News Updates, March 30

News Brief, 3/30/11

Plutonium Found in Soil

Soil samples collected from five locations around the Fukushima Daiichi site were found to contain trace amounts of plutonium. These trace amounts are in roughly the same quantities as the amounts left behind by nuclear weapons tests conducted prior to 1980, and are not considered a threat to human health, according to JAIF. Only two of the sites are believed to contain plutonium originating in the troubled reactors, with the rest being the result of the nuclear weapons tests. It is not known from which reactor the observed plutonium might have come, or how it was deposited in the soil. A companion post will discuss this, and the health effects of plutonium.

Water Accumulations

Contaminated water has accumulated in the basements and turbine rooms of units 1-3, and the basement of unit 4. Efforts are underway to clean up and store this water, preventing it from entering the environment, and allowing crews to continue servicing the electrical connections in the basement of each reactor.

Each reactor building additionally has a trench outside it which is concrete-encased, and holds cables and piping for its associated reactor. The trenches outside units 1-4 have flooded with contaminated water. The trenches do not flow to the ocean, and are currently being sandbagged so that they do not overflow and carry radionuclides elsewhere.  TEPCO has released a nuclide analysis of trench 1 ( which shows that the trench contains low levels of fission products, and no uranium or plutonium.  Dose rates at the surface of this trench are around 0.4 milliSievert per hour. Dose rates at Unit 2’s trench are high, at 1000 milliSieverts per hour. This high dose rate indicates that the water has been in contact with molten fuel for some time. The pathway through which this water made it to the trench is not known at this time.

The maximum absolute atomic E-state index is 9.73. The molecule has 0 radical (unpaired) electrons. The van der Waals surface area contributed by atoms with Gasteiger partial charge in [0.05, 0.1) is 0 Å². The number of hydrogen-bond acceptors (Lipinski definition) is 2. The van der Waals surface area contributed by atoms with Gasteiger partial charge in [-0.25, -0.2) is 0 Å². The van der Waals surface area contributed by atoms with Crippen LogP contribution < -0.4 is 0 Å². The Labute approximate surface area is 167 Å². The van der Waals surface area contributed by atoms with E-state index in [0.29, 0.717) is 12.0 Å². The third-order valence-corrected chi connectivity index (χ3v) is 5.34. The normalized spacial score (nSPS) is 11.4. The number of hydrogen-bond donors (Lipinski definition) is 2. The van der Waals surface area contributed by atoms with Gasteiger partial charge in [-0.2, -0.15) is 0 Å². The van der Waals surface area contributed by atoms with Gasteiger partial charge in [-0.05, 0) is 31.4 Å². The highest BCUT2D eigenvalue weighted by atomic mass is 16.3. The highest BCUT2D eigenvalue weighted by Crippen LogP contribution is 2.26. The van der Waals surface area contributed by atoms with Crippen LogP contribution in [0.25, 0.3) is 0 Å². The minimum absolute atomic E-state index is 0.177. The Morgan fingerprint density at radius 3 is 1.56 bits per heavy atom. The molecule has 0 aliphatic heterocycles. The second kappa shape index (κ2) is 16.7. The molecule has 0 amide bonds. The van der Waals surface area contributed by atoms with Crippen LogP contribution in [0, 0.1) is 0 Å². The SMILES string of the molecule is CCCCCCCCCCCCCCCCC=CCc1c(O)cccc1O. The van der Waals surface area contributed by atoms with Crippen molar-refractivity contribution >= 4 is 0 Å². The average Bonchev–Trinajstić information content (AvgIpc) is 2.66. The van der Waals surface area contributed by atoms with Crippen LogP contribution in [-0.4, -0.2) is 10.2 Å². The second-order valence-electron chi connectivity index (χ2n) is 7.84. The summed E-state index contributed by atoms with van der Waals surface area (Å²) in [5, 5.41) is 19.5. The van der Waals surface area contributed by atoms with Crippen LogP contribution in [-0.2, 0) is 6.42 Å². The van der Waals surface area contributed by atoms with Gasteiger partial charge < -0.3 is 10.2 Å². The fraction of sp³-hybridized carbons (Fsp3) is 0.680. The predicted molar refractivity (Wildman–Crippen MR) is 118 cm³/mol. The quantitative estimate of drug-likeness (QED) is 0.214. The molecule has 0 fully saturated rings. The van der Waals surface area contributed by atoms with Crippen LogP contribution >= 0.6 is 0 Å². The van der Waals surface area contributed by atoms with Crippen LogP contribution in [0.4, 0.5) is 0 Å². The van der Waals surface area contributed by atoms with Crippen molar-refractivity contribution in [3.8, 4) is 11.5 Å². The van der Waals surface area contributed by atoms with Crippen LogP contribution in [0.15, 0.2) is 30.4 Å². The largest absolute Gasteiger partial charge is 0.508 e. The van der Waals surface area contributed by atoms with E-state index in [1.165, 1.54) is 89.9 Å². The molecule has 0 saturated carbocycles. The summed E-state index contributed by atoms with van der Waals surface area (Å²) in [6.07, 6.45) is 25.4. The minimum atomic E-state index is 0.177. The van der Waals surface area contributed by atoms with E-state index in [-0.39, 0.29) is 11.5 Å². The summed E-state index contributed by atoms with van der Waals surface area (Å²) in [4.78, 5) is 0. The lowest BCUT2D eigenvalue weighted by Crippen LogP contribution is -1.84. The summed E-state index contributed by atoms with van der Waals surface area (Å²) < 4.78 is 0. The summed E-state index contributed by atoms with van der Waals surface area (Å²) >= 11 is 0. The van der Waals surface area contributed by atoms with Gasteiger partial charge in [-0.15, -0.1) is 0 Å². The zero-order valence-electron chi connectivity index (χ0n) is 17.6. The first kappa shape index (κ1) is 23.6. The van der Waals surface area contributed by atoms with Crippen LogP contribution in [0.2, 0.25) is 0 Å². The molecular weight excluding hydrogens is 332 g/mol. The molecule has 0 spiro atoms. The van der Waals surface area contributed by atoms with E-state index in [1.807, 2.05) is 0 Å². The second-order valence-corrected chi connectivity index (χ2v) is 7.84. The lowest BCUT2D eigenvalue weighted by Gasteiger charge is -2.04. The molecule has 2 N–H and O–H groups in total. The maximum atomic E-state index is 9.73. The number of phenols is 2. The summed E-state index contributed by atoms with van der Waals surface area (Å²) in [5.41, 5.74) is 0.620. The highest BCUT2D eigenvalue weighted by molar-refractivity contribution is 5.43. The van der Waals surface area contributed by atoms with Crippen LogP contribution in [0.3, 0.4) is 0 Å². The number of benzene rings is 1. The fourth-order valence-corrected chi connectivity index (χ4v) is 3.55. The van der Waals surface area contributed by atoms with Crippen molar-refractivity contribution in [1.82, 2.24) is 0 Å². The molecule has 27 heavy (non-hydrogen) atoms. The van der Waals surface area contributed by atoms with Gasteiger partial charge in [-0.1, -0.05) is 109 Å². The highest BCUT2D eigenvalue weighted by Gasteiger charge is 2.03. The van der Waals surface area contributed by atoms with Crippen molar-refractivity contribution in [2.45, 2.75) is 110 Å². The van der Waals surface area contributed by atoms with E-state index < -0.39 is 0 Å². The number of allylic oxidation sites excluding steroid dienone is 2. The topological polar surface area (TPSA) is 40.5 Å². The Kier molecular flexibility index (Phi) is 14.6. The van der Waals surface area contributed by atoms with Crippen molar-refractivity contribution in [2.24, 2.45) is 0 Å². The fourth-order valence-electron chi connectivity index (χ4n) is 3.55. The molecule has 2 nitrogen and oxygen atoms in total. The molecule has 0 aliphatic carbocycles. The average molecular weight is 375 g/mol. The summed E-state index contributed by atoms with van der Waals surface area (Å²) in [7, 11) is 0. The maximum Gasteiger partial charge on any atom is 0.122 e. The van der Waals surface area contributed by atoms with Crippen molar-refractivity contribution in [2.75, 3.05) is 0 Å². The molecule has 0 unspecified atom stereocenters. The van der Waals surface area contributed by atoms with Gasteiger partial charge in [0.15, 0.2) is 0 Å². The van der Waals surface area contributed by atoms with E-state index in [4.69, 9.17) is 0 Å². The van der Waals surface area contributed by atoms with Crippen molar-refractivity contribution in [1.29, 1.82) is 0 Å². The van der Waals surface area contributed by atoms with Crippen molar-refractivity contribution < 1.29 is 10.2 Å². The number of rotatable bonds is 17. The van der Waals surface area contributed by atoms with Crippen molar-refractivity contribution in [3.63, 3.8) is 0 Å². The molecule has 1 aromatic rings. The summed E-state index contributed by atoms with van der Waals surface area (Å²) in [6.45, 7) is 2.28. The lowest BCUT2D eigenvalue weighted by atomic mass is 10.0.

Measurements have been taken of seawater 30 km from the facility, and have indicated that only fission products, in small quantities, have made their way to the sea. These quantities, in amounts shown here ( are far too low to impact human health. Fish from the region have been tested, and a have shown levels of Cs-137 at or just above the level of detection. These levels are below those of concern for fish consumption. Experts from the National Research Insitute’s Fisheries Research group say that it’s too early to draw conclusions, as the situation may change rapidly, but that the situation should improve as the radionuclides decay and dilute in seawater.

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